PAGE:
It took me months, but I've finally finished it - Isak Dinesen's Out of Africa. And while I can't claim that I loved this massive (at times tedious) meditation on life in Kenya, I certainly came by the end to appreciate Dinesen's timeless, rhythmic narration. There's a consistency to this work (one which mirrors seasons and cycles) that I admire. Below, a few choice offerings from the concluding section of the book:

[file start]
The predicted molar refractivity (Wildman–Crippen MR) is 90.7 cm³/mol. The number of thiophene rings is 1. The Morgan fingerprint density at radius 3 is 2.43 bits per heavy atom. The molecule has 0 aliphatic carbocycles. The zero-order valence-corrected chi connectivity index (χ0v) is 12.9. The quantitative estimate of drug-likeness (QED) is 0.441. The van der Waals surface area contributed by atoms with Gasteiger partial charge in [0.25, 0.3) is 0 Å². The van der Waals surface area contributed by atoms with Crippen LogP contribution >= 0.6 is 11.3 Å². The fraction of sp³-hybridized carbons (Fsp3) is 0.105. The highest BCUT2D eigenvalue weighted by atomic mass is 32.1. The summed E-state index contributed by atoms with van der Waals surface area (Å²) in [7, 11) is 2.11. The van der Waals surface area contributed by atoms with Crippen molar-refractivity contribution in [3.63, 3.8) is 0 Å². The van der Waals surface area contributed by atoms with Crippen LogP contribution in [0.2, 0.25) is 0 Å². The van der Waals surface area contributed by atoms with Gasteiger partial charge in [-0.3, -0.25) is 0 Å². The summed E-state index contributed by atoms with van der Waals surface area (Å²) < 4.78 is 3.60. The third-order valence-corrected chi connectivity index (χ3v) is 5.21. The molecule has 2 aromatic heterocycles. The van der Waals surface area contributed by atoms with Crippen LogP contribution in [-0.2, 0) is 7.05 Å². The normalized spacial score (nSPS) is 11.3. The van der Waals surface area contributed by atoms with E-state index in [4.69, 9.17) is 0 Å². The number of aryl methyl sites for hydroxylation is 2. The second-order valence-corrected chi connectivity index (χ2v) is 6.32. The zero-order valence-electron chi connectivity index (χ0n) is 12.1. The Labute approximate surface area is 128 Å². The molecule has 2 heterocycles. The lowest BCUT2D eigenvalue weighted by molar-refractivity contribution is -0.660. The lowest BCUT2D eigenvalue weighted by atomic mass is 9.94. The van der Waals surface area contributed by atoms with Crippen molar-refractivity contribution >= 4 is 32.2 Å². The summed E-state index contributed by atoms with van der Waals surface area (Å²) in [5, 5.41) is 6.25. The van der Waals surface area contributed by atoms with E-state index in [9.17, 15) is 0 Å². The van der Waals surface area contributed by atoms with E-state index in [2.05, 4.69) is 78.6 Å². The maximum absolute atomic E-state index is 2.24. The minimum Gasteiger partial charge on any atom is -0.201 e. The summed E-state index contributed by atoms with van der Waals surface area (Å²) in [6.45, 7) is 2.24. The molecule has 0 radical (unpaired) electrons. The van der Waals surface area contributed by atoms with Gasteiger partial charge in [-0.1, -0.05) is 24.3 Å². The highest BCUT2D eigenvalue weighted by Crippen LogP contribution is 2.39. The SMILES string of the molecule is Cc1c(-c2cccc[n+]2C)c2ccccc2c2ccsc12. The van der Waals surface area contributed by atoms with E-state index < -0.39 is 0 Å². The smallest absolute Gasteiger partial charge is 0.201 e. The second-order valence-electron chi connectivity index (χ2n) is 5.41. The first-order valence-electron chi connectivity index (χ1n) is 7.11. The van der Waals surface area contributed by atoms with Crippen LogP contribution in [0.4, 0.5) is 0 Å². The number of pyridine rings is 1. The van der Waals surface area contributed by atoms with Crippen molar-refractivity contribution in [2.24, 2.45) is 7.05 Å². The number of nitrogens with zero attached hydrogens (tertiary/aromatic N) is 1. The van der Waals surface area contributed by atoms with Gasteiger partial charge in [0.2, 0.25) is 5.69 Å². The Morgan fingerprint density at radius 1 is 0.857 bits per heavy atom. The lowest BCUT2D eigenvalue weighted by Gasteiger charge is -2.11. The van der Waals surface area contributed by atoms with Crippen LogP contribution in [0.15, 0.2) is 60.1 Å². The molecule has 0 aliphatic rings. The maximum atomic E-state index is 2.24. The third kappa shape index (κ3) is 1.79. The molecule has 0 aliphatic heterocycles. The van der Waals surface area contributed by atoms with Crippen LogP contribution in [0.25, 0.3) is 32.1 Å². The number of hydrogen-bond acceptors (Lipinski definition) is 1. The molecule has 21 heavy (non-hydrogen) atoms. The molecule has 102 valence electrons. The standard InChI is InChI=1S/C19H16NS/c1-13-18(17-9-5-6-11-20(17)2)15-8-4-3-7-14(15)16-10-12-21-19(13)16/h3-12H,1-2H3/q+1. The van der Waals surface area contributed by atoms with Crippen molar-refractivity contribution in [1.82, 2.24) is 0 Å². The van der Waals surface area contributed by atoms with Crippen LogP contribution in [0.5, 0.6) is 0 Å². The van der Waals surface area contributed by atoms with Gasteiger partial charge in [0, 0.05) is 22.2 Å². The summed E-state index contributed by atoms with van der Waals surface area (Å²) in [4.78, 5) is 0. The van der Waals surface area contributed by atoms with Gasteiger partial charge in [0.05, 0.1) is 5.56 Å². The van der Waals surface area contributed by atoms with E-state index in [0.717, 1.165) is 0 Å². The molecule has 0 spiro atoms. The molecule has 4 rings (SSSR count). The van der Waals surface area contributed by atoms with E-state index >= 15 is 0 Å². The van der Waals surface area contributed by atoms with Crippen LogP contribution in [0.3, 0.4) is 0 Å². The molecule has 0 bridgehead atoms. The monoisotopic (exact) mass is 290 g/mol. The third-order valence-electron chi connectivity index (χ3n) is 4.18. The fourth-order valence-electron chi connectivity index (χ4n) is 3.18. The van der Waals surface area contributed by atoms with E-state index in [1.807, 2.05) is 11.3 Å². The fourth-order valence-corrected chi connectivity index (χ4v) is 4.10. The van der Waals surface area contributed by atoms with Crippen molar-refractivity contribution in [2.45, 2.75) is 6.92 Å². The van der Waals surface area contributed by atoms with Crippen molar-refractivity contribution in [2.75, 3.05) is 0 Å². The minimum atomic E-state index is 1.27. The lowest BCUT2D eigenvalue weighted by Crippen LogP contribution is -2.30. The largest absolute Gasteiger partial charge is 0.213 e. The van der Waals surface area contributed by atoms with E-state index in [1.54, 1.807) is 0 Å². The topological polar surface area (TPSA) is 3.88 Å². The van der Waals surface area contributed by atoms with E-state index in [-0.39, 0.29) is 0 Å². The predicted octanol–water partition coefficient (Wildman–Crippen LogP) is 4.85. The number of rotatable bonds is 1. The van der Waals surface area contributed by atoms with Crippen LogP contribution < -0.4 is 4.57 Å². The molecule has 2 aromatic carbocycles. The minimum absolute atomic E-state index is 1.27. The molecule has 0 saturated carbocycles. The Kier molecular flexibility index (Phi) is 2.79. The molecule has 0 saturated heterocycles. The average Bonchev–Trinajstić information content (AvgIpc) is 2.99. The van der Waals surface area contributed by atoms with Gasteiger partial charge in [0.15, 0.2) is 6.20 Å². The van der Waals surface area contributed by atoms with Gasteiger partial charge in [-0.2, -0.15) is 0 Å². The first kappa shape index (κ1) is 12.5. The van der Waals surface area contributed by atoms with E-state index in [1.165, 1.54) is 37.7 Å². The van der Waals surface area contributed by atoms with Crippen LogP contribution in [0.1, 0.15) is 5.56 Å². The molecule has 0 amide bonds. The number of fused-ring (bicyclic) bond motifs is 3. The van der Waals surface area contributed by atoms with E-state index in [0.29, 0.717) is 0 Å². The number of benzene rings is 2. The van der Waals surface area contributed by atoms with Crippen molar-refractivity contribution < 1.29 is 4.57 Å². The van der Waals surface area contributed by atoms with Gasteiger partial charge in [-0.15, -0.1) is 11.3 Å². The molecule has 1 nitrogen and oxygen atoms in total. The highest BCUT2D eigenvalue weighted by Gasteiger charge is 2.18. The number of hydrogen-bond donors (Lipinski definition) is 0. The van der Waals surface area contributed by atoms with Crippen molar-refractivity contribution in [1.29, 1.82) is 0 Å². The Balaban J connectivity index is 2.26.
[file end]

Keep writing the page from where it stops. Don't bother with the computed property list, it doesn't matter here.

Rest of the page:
"Till then I had been part of it, and the drought had been to me like a fever, and the flowering of the plain like a new frock. Now the country disengaged itself from me, and stood back a little, in order that I should see it clearly and as a whole." (317)
"As I stood and looked at them a fancy came back to me that had taken hold of me before: It was not I who was going away, I did not have it in my power to leave Africa, but it was the country that was slowly and gravely withdrawing from me, like the sea in ebb-tide." (365)
...And like the waves, the reader retreats, having been lulled - finally - to sleep.